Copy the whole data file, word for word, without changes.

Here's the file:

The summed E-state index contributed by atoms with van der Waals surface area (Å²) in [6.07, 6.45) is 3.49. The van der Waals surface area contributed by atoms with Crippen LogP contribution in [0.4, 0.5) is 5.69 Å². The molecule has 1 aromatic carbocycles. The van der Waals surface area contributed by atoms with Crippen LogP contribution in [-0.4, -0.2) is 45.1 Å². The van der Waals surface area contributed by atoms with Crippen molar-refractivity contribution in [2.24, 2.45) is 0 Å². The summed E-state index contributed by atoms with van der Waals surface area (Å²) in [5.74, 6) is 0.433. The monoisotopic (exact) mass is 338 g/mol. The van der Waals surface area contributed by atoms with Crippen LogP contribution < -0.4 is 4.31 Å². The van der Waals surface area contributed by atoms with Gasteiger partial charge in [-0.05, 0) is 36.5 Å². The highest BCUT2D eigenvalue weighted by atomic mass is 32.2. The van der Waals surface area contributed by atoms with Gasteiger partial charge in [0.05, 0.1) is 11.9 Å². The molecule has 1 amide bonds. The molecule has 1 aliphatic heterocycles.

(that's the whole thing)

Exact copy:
The summed E-state index contributed by atoms with van der Waals surface area (Å²) in [6.07, 6.45) is 3.49. The van der Waals surface area contributed by atoms with Crippen LogP contribution in [0.4, 0.5) is 5.69 Å². The molecule has 1 aromatic carbocycles. The van der Waals surface area contributed by atoms with Crippen LogP contribution in [-0.4, -0.2) is 45.1 Å². The van der Waals surface area contributed by atoms with Crippen molar-refractivity contribution in [2.24, 2.45) is 0 Å². The summed E-state index contributed by atoms with van der Waals surface area (Å²) in [5.74, 6) is 0.433. The monoisotopic (exact) mass is 338 g/mol. The van der Waals surface area contributed by atoms with Crippen LogP contribution < -0.4 is 4.31 Å². The van der Waals surface area contributed by atoms with Gasteiger partial charge in [-0.05, 0) is 36.5 Å². The highest BCUT2D eigenvalue weighted by atomic mass is 32.2. The van der Waals surface area contributed by atoms with Gasteiger partial charge in [0.05, 0.1) is 11.9 Å². The molecule has 1 amide bonds. The molecule has 1 aliphatic heterocycles.